Wearables smothering Swiss watch business, Fossil CEO says

Fossil will start selling an Android Wear smartwatch in October or November, said CEO Kosta Kartsotis

Fossil's CEO is looking to make the company's traditional watches smarter by adding sensors to monitor a person's physical activities and sleep patterns.
Fossil's CEO is looking to make the company's traditional watches smarter by adding sensors to monitor a person's physical activities and sleep patterns.

Wearables are reducing interest in Swiss watches, with those highly regarded timepieces losing some of their luster as technology is incorporated into what people wear on their wrists.

"I think technology and the whole idea of wearables ... has taken some of the oxygen out of the Swiss business," Fossil CEO Kosta Kartsotis told analysts on a call to discuss the watch maker's second quarter results.

Without mentioning Apple or its smartwatch by name, Kartsotis implied the arrival of tech companies in the fashion world means the industry needs to incorporate technology into its products to stay trendy.

"We also see technology emerging as the latest trend in fashion, with the growing interest in wearable technology inspiring new entrants into the watch space," he said.

These new competitors, along with other factors like a strong US. dollar, contributed to Fossil's quarterly revenue decline, Kartsotis said. For the quarter ending July 4, Fossil recorded revenue of $US740 million versus $US773 million for the year-ago period.

The Apple Watch, meanwhile, went on sale during that time frame. Starting in April, the wearable could be ordered only from Apple's website before the company began carrying the watch in its stores in June.

It is unclear what impact smartwatches will have on the sale of analog timepieces. Some analysts predict that consumers are more inclined to purchase sensor-equipped devices that do more than tell time. Last week, a report from market research firm NPD Group claimed the Apple Watch was partially behind the largest slump in U.S. watch sales since 2008.

Fossil sees wearables as a key component of the industry's future and the company is developing three product categories around the technology.

First, there are smartwatches, like the Android Wear model Fossil is planning on launching in October or November, Kartsotis said. When Google announced its OS for wearables last March, Fossil was listed as a partner that would make watches running Android Wear.

Since then, not much has been heard about the effort. Fossil, though, has said development is taking longer than anticipated, and that the watch will include Intel sensors.

Kartsotis also predicted wearables will spawn a device category akin to jewelry, such as bracelets, which lack the displays found on smartwatches.

The final category, which Kartsotis labelled "smarter watches," will have the greatest long-term impact at Fossil. These devices will be existing analog watches with sensors added to perform functions like tracking activity and sleep, he said. Fossil is on track to release those watches this year, Kartsotis added.

Some day, every watch Fossil makes could have technology in it, he said.

In addition to meeting market demand, incorporating technology into its watches gives Fossil access to user data that can be fed into the company's CRM software and used for marketing efforts, Kartsotis said.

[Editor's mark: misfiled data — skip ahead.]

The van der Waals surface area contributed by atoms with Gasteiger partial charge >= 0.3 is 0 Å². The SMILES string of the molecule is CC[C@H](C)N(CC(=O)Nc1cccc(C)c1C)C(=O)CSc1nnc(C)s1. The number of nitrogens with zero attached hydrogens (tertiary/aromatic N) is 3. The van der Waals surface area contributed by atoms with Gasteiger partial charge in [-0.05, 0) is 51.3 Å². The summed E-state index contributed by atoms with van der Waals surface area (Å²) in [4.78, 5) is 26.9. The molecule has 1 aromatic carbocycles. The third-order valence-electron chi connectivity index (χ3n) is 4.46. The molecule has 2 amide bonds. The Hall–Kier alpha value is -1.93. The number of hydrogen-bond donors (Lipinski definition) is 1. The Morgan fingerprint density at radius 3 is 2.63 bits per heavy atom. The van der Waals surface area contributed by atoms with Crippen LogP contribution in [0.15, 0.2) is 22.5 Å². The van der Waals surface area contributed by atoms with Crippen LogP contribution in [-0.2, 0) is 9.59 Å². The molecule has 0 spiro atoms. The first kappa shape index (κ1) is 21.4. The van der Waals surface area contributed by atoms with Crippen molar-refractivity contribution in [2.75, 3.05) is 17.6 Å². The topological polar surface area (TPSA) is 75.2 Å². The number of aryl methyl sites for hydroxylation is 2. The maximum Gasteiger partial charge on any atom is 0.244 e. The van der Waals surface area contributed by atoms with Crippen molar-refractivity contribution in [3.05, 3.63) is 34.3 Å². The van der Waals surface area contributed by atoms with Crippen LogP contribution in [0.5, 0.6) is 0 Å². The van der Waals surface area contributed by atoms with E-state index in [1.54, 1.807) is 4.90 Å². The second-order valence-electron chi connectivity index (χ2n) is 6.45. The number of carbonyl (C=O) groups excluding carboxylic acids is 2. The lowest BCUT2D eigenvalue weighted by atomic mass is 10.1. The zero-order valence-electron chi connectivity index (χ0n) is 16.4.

Fred O'Connor writes about IT careers and health IT for The IDG News Service. Follow Fred on Twitter at @fredjoconnor. Fred's e-mail address is fred_o'connor@idg.com

Join the newsletter!

Or
Error: Please check your email address.
Show Comments

Blog Posts

Social purpose: Oxygen for your brand health vitals

If trust is the new currency, then we’re in deep trouble. Here's why.

Carolyn Butler-Madden

Founder and CEO, Sunday Lunch

Customer experience disruption: Healthcare faces a bitter pill

Over the past decade, disruptors such as Amazon, Apple and Australia’s Atlassian have delivered technology enhanced customer experiences, which for the most part, have improved customers’ lives and delivered unparalleled growth. Can they do the same for healthcare?

Alex Allwood

Principal, All Work Together

How can a brand remain human in a digital world?

Some commentators estimate that by 2020, 85 per cent of buyer-seller interactions will happen online through social media and video*. That’s only two years away, and pertinent for any marketer.

James Kyd

Global head of brand strategy and marketing, Xero

https://bit.ly/2qLgzmR Transform your life a proven digital blueprint

Okitoi Steven

How this banking group tackled a digital marketing transformation

Read more

Its great to hear that companies including JCDecaux, oOh!media, Omnicom and Posterscope Australia have all partnered with Seedooh inorder...

Blue Mushroom Infozone Pvt Ltd

Out of home advertising companies strive for greater metrics and transparency

Read more

Much ado about nothingAnother fluff piece around what it could possibly do rather than what it is doing

gve

How AMP is using AI to create effortless ‘experiences’

Read more

is it true that Consumer expectations are also changing as a result. If we trust someone with our data there is also an expectation that ...

Sunita Madan

Society will decide where digital marketing takes us next: Oracle

Read more

This Blog is Very interesting to read and thank you for sharing the valuable information about Machine Learning. The information you prov...

johny blaze

What machine learning has done for the Virgin Velocity program

Read more

Latest Podcast

More podcasts

Sign in